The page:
19 Jun

House prices continue to rise

House prices continue to rise

Prices in England and Wales rose by 0.9 per cent over the past month, according to the latest index.

Figures from the LSL/Acadata index show that property prices in May rose for the 11th consecutive month but growth could be showing signs of slowing down.

David Newnes, director of Reed Rains and Your Move, explained that once London increases had been removed from the data, average prices in the rest of the country had risen by only 6.3 per cent in the last 12 months.

He added: "As the vigorous health of the UK housing market catches international and media attention, all eyes have been on how the government and regulators will react. However, the growing clamour for intervention neglects the fact that when taking inflation into account, only London and the South East have seen house price growth in real terms since January 2005."

It has been suggested that the growth in house sales during May could have been undermined by the introduction of the Mortgage Market Review (MMR) rules, especially as the process of obtaining a home loan was lengthened as a result.

However, there are signs that the recent economic recovery could help to boost confidence across the UK and this may lead to strong house prices in areas outside of the capital.

In particular, the Help to Buy scheme is driving up demand in some regions and this could have a significant impact on the overall housing market prospects.

Data also shows there has been a rise in demand for prime country homes across the UK over the past 12 months.

According to the latest analysis from Knight Frank, such sales have increased by 35 per cent since March 2013 and the number of potential buyers rose by 13 per cent.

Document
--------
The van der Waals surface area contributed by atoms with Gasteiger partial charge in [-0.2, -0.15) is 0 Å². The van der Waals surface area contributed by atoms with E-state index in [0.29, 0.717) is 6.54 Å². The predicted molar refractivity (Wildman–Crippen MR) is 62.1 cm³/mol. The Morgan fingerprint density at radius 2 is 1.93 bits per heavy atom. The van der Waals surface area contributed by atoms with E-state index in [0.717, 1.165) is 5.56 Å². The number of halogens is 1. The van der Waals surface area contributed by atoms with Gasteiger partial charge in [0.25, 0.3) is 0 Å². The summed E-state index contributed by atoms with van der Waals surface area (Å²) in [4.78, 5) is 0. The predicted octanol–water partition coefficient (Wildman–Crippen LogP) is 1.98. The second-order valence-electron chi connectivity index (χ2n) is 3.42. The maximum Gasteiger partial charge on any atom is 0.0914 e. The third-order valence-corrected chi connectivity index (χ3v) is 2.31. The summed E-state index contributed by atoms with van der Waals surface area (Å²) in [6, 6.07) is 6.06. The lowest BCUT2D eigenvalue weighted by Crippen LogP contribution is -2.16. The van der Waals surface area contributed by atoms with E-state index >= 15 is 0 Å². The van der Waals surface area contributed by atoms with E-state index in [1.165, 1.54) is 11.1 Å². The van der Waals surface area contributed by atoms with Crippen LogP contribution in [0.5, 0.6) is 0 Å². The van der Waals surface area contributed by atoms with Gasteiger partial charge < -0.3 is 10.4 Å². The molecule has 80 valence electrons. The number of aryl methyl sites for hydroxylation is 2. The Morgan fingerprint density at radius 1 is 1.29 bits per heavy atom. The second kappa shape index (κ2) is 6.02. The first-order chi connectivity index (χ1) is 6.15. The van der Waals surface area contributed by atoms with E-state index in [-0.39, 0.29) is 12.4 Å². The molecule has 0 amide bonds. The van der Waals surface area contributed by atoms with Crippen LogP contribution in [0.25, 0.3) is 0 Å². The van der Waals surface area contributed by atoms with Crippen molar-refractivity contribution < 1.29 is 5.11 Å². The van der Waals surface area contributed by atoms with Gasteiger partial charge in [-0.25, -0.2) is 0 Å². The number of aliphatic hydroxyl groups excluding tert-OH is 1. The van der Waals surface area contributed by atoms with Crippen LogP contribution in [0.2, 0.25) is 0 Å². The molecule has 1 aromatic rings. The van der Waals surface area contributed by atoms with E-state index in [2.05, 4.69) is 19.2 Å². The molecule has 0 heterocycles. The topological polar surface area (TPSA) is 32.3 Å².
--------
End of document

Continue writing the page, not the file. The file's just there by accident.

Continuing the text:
Outperforming initial predictions, areas outside the capital are in demand and there has been strong growth in commuter locations such as Cobham, Henley, Berkhamsted, Beaconsfield and Oxford.

However, the increased interest in country property has also proved beneficial for demand for properties in traditional urban locations outside of London.

"There are several reasons why the urban homes market is in strong demand. Those with young families moving out of London want to take advantage of the significant price differential between London and the rest of the UK, whilst at the same time live in an urban area where their children can go to first rate schools within walking distance," said Rupert Sweeting, Knight Frank Country.

Figures also showed that across England and Wales, excluding London, annual sales of properties valued at £500,000 and more increased by 35 per cent, a 40 per cent rise for those valued between £1 million and £2 million, a 35 per cent rise between £500,000 and £1 million while there was a 22 per cent rise in the sale of homes over £2 million.

Knight Frank is expected demand for prime property to continue over the coming months but has raised concerns that the forthcoming election and a potential increase in property taxes could have an impact on activity.ADNFCR-1222-ID-801729354-ADNFCR

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